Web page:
Acceleration Readers:
Introductory Note for Beginners

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Acceleration Reader Index

  


  

We learn to master short sentences before we gain a ready ability to understand and produce long ones. You should at first take some satisfaction in understanding of any of the phrases of this Acceleration Reader, whether or not the entire meaning of the context is clear to you. Let the larger sense emerge as you try to extend your understanding to the adjoining phrases. Then, once you have understood the parts, you should rehearse the act of "getting the meaning" of the full sentences in a smooth way.

All sentences are words that "hang together." Long sentences have many sub-groups that are meaningful as phrases or as clues for the larger structure of meaning. This Acceleration Reader format offers a device by which the subgroups can be highlighted and then integrated in your mind as you connect the phrases together.

Think of this old joke:

Time flies like an arrow.

Fruit flies like a banana.

What is going on in this witticism? Unless you mentally register the first two words of the second sentence as the subject of the sentence, you tend to be tricked into misunderstanding it on the model of the first sentence, in which only the first word must be registered as the subject. When the proper subject is registered, you can more easily also register the third word like as a preposition (first sentence) or as a verb (second sentence). This process of ongoing, self-correcting registration of meanings and functions is essential in learning to understand communications.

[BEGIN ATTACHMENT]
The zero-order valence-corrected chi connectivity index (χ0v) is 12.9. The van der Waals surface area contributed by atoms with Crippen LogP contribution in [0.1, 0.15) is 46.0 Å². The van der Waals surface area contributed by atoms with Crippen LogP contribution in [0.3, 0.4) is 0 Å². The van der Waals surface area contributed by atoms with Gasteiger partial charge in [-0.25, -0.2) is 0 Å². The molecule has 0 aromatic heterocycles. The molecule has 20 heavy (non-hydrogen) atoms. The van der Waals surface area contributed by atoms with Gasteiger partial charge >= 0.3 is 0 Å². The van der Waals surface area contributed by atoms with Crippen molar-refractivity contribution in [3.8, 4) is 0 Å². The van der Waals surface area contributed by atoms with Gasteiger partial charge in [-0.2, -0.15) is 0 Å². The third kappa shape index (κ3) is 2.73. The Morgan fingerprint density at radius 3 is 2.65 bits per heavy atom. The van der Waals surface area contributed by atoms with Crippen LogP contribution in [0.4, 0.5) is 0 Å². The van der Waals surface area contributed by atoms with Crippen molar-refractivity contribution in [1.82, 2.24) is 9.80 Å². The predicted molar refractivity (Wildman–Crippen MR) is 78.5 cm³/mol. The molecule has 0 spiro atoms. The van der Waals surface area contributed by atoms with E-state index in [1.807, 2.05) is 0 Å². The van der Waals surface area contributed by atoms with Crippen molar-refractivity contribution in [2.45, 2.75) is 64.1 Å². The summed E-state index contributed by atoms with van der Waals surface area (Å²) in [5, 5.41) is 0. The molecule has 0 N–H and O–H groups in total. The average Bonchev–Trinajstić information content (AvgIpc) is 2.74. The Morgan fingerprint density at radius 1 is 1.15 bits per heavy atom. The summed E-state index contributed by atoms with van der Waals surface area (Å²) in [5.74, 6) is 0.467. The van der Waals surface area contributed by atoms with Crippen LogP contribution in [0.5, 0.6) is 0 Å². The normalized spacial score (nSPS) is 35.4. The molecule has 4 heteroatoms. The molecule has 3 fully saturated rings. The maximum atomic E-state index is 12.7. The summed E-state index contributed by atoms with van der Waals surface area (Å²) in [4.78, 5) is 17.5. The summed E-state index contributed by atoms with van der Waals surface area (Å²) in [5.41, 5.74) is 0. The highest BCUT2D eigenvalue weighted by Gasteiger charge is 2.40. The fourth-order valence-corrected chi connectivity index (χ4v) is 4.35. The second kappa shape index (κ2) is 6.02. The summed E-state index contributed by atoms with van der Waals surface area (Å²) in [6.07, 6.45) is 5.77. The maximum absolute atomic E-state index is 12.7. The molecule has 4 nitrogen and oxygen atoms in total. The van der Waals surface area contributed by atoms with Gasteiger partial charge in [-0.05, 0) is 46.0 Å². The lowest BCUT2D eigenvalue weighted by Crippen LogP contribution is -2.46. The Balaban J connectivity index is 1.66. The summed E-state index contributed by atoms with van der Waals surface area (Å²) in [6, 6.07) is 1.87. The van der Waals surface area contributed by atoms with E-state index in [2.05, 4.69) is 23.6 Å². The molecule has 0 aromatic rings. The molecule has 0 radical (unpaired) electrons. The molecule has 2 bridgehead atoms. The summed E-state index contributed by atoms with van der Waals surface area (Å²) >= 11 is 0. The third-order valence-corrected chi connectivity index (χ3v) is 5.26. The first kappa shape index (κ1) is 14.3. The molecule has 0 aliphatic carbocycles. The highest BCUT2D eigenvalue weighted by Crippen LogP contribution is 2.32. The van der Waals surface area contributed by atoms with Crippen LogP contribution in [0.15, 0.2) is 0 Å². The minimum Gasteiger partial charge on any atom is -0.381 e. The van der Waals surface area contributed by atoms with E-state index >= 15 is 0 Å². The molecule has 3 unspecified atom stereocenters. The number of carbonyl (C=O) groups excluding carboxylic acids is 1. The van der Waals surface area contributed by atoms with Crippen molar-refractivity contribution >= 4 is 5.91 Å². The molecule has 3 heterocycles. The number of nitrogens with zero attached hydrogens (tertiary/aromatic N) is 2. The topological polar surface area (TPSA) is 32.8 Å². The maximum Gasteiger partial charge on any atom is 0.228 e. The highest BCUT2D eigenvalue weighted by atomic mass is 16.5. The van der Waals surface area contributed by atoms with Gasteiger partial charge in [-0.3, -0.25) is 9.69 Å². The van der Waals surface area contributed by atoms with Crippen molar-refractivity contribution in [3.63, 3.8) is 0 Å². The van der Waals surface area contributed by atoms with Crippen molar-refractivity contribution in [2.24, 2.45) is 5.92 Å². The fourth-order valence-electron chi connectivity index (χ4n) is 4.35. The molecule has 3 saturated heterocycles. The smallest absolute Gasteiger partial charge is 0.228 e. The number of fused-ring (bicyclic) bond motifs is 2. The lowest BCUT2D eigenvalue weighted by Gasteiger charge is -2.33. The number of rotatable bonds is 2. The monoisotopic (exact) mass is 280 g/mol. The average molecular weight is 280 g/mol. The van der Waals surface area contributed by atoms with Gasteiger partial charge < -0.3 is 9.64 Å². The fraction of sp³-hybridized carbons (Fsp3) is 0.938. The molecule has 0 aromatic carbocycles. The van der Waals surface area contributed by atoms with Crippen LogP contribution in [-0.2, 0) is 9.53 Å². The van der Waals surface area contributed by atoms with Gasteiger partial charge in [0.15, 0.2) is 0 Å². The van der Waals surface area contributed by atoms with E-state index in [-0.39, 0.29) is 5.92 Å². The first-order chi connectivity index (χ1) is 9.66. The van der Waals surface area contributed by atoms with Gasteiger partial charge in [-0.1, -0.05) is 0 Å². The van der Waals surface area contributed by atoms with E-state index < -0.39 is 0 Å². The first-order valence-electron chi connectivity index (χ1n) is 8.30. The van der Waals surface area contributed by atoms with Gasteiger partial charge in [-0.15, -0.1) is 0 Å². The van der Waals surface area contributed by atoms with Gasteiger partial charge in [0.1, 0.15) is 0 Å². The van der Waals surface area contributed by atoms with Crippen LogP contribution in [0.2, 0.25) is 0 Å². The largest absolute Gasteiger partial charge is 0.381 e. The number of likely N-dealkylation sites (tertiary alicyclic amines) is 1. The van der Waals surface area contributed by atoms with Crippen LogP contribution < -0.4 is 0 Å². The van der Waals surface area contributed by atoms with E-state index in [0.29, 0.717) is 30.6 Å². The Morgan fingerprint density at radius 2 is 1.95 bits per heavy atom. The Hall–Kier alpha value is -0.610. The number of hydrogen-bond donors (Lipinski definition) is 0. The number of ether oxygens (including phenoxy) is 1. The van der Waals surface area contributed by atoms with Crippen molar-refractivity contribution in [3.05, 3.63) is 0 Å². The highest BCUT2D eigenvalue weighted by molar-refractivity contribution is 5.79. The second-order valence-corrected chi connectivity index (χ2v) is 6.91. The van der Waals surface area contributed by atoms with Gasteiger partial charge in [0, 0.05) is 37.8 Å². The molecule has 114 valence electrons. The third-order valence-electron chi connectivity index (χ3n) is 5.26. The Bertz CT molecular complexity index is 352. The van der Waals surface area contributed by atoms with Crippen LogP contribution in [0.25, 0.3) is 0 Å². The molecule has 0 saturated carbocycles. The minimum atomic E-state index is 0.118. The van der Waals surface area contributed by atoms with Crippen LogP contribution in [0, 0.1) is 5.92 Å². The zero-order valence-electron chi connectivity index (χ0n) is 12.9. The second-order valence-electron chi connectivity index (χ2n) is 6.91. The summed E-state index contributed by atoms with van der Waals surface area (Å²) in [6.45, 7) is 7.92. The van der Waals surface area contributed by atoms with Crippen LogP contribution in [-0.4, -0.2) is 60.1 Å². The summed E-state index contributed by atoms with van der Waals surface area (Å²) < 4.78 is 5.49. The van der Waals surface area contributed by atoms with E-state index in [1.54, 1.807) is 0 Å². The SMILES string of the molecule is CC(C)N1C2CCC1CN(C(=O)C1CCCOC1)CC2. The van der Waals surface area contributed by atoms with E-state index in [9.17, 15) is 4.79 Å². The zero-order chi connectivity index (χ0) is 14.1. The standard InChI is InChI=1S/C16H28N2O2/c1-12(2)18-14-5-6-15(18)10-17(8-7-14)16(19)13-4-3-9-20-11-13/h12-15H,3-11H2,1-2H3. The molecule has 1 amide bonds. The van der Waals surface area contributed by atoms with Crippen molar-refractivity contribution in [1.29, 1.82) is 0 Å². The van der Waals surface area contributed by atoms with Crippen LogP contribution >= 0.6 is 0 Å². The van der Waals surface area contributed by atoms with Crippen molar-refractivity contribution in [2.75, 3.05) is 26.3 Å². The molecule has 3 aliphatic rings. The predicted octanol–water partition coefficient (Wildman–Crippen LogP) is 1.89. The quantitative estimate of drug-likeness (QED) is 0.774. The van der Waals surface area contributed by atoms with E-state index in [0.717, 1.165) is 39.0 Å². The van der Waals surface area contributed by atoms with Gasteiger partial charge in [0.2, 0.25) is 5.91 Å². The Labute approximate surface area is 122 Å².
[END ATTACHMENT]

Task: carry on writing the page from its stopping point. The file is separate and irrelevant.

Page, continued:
In an Acceleration Reader, many times, but not always, the subject, or direct object, or indirect object, or verb, or conjunction is set off on a line by itself. The point in this kind of division is to facilitate your practicing that essential process of registering the word as something that has its own special function in the sentence. But there are also larger patterns that should be practiced, so you will find various other structures sectioned off on individual lines as well, e.g., consulem invenêrunt is an example of the syntactic pattern [direct object - verb].

The vertical arrangement here may seem unusual at first, but it is not very far from the very popular columnar layouts in magazines and newspapers.

  

Your task in reading is to integrate the larger idea of each sentence as you register the meanings and functions of the individual words and phrases.

  

Latin case-endings are the major clues that help you to register the functions (or syntax) of the nouns and pronouns of sentences. They also give you clues about which adjectives and adjectival phrases "hook onto" which nouns and pronouns.

Of course, the sentences could have been divided up differently than they have been divided here. I have not tried for perfect consistency, but I have generally aimed for shorter rather than longer units of meaning to make things easier for beginners. Sometimes, however, three or more short lines will have to be understood as a unit. The parts nevertheless remain fragments for which some registering of meaning should be practiced. For example, if there is a very long genitive expression like "of those preparing to face their enemy near the river," then it is important to learn to perceive and understand this collocation of words whether or not you have the noun to which the genitive phrase belongs. In Latin, that noun may or may not be immediately attached.

  

Only if readers learn to register the meanings and functions of the parts of a sentence bit-by-bit in its unfolding will they have the satisfactions that accompany the act of smooth and fluent reading.

  


  

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© Claude Pavur 1997 - 2009 at  Saint Louis University.

  

  

  

  

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